Rheumatoid arthritis is an autoimmune disease that causes chronic inflammation of the joints. RA is a systemic disease, often affecting extra-articular tissues throughout the body including the skin, blood vessels, heart, lungs, and muscles. Rheumatoid arthritis can also cause inflammation of the tissue around the joints, as well as other organs in the body. Rheumatoid arthritis is two to three times more common in women than in men and generally strikes between the ages of 20 and 50. But rheumatoid arthritis can also affect young children and adults older than age 50. About 60% of RA patients are unable to work 10 years after the onset of their disease. Rheumatoid arthritis is a common rheumatic disease, affecting more than two million people in the United States. The disease is three times more common in women as in men. It afflicts people of all races equally. RA can affect any joint, but the most common places are the hands or feet. Rheumatoid arthritis (RA) causes redness, pain, swelling or a hot (or warm) feeling in the lining of a joint, the place where 2 or more bones come together. Worldwide, about 1% of people are believed to have rheumatoid arthritis, but the rate varies among different groups of people.
Rheumatoid arthritis is different from osteoarthritis, the common arthritis that often comes with older age. Rheumatoid arthritis is rarely associated with pyoderma gangrenosum, a necrotizing, ulcerative, noninfectious neutrophilic dermatosis. RA can affect body parts besides joints, such as your eyes, mouth and lungs. RA is an autoimmune disease, which means the arthritis results from your immune system attacking your body’s own tissues. Rheumatoid arthritis most often affects the smaller joints, such as those of the hands and/or feet, wrists, elbows, knees, and/or ankles. RA may start gradually or with a sudden, severe attack with flu-like symptoms. It’s important to remember that RA symptoms vary from person to person. In some people the disease will be mild with periods of activity or joint inflammation and inactivity. Along with painful, inflamed joints, RA can cause inflammation in other body tissues and organs. In 20% of cases, lumps called rheumatoid nodules develop under the skin, often over bony areas.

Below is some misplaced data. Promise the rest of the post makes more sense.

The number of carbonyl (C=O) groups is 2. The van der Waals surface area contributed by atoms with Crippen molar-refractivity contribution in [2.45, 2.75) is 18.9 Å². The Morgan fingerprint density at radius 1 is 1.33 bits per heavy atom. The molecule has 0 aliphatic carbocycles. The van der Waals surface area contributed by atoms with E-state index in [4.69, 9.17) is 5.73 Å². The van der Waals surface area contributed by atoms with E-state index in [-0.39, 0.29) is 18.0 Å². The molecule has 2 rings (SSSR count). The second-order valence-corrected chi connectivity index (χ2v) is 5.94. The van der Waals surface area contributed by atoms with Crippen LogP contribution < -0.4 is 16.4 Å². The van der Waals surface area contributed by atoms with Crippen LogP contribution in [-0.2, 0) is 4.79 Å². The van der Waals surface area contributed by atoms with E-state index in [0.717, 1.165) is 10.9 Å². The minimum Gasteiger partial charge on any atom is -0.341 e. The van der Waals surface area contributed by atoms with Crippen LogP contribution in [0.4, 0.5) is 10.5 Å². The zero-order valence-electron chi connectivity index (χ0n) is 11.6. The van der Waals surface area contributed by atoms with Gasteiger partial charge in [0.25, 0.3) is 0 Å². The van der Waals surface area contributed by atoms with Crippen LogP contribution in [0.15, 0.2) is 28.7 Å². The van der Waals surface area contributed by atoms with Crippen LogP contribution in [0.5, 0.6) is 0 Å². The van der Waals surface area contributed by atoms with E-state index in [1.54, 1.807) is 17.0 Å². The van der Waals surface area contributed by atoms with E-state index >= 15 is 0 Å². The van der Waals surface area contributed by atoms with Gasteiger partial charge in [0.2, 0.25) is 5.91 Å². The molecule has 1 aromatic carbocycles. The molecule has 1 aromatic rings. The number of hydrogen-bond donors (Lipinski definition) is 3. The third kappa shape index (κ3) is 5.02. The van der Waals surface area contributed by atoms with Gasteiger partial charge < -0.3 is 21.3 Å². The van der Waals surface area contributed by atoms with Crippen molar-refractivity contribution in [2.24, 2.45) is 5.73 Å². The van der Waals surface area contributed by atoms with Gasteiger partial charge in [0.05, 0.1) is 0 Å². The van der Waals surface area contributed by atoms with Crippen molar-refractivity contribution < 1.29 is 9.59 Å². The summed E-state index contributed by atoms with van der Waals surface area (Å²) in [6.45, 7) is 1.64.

Treatments for arthritis have improved in recent years. Corticosteroids. These medications, such as prednisone and methylprednisolone (Medrol), reduce inflammation and pain, and slow joint damage. Medications used to control RA fall into two categories: those that relieve symptoms and those that have the potential to modify the course of the disease. Exercise is also an important part of a treatment program. Immunosuppressants medications act to tame your immune system, which is out of control in rheumatoid arthritis. Some of the commonly used immunosuppressants include leflunomide (Arava), azathioprine (Imuran), cyclosporine (Neoral, Sandimmune) and cyclophosphamide (Cytoxan). These medications can have potentially serious side effects such as increased susceptibility to infection. Rituximab-Rituximab reduces the number of B cells in your body. B cells are involved in inflammation. The most common antidepressants used for arthritis pain and nonrestorative sleep are amitriptyline, nortriptyline (Aventyl, Pamelor) and trazodone (Desyrel).
Rheumatoid Arthritis Treatment Tips
1. Non-steroidal anti-inflammatory drugs (NSAIDs) such as ibuprofen (Motrin and others), naproxen (Naprosyn, Aleve), celecoxib (Celebrex) and many others.
2. Light exercise may be beneficial for improving blood circulation to joints.
3. Various anti-cytokine medications are now being used to treat painful disease states such as Rheumatoid Arthritis.
4. Nonsteroidal anti-inflammatory drugs (NSAIDs) is a type of medicine that reduces pain and swelling.
5. Severely affected joints may require joint replacement surgery, such as knee replacement.
6. Corticosteroids are man-made drugs that closely resemble cortisone, a hormone natural produced by the body.
7. Immunosuppressants medications act to tame your immune system, which is out of control in rheumatoid arthritis.